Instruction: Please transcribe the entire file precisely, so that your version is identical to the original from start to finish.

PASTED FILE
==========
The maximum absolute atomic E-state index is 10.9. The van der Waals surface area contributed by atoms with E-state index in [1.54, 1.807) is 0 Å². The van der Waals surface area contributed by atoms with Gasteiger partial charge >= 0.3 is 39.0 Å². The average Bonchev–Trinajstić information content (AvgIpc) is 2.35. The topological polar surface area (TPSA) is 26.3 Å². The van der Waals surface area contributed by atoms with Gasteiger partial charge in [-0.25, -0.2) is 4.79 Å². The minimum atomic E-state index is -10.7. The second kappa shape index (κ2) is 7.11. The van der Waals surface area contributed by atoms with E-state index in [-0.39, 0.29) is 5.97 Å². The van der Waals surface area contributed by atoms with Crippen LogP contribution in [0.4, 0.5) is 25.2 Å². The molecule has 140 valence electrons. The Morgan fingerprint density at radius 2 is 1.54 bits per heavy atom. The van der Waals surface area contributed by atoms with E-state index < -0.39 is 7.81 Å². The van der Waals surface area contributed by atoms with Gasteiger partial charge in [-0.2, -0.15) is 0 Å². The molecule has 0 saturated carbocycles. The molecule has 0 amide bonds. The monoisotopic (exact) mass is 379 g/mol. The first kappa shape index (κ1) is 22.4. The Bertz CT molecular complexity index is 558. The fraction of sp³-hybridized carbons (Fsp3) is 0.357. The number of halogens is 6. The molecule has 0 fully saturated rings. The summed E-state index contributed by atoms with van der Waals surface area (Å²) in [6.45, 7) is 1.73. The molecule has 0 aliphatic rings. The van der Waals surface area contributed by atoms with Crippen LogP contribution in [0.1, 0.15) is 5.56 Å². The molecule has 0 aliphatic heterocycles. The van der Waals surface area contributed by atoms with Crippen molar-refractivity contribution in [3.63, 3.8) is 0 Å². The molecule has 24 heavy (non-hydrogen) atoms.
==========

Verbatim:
The maximum absolute atomic E-state index is 10.9. The van der Waals surface area contributed by atoms with E-state index in [1.54, 1.807) is 0 Å². The van der Waals surface area contributed by atoms with Gasteiger partial charge >= 0.3 is 39.0 Å². The average Bonchev–Trinajstić information content (AvgIpc) is 2.35. The topological polar surface area (TPSA) is 26.3 Å². The van der Waals surface area contributed by atoms with Gasteiger partial charge in [-0.25, -0.2) is 4.79 Å². The minimum atomic E-state index is -10.7. The second kappa shape index (κ2) is 7.11. The van der Waals surface area contributed by atoms with E-state index in [-0.39, 0.29) is 5.97 Å². The van der Waals surface area contributed by atoms with Crippen LogP contribution in [0.4, 0.5) is 25.2 Å². The molecule has 140 valence electrons. The Morgan fingerprint density at radius 2 is 1.54 bits per heavy atom. The van der Waals surface area contributed by atoms with E-state index < -0.39 is 7.81 Å². The van der Waals surface area contributed by atoms with Gasteiger partial charge in [-0.2, -0.15) is 0 Å². The molecule has 0 saturated carbocycles. The molecule has 0 amide bonds. The monoisotopic (exact) mass is 379 g/mol. The first kappa shape index (κ1) is 22.4. The Bertz CT molecular complexity index is 558. The fraction of sp³-hybridized carbons (Fsp3) is 0.357. The number of halogens is 6. The molecule has 0 fully saturated rings. The summed E-state index contributed by atoms with van der Waals surface area (Å²) in [6.45, 7) is 1.73. The molecule has 0 aliphatic rings. The van der Waals surface area contributed by atoms with Crippen LogP contribution in [0.1, 0.15) is 5.56 Å². The molecule has 0 aliphatic heterocycles. The van der Waals surface area contributed by atoms with Crippen molar-refractivity contribution in [3.63, 3.8) is 0 Å². The molecule has 24 heavy (non-hydrogen) atoms.